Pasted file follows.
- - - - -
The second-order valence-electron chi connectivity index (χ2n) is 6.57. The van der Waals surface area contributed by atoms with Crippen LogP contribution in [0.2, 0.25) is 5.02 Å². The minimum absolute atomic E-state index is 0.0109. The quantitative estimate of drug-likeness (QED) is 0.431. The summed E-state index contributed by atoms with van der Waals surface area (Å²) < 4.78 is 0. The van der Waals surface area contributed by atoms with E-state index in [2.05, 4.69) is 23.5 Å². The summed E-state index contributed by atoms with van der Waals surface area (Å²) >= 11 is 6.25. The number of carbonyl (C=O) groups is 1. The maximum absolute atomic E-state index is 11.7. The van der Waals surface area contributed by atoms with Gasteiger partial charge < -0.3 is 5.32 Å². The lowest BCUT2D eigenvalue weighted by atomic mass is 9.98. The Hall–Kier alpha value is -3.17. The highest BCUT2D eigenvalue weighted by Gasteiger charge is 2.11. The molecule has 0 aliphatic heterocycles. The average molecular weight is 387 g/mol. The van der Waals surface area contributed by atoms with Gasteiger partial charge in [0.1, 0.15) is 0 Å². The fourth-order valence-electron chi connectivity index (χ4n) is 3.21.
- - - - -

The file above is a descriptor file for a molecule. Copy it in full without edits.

The second-order valence-electron chi connectivity index (χ2n) is 6.57. The van der Waals surface area contributed by atoms with Crippen LogP contribution in [0.2, 0.25) is 5.02 Å². The minimum absolute atomic E-state index is 0.0109. The quantitative estimate of drug-likeness (QED) is 0.431. The summed E-state index contributed by atoms with van der Waals surface area (Å²) < 4.78 is 0. The van der Waals surface area contributed by atoms with E-state index in [2.05, 4.69) is 23.5 Å². The summed E-state index contributed by atoms with van der Waals surface area (Å²) >= 11 is 6.25. The number of carbonyl (C=O) groups is 1. The maximum absolute atomic E-state index is 11.7. The van der Waals surface area contributed by atoms with Gasteiger partial charge < -0.3 is 5.32 Å². The lowest BCUT2D eigenvalue weighted by atomic mass is 9.98. The Hall–Kier alpha value is -3.17. The highest BCUT2D eigenvalue weighted by Gasteiger charge is 2.11. The molecule has 0 aliphatic heterocycles. The average molecular weight is 387 g/mol. The van der Waals surface area contributed by atoms with Gasteiger partial charge in [0.1, 0.15) is 0 Å². The fourth-order valence-electron chi connectivity index (χ4n) is 3.21.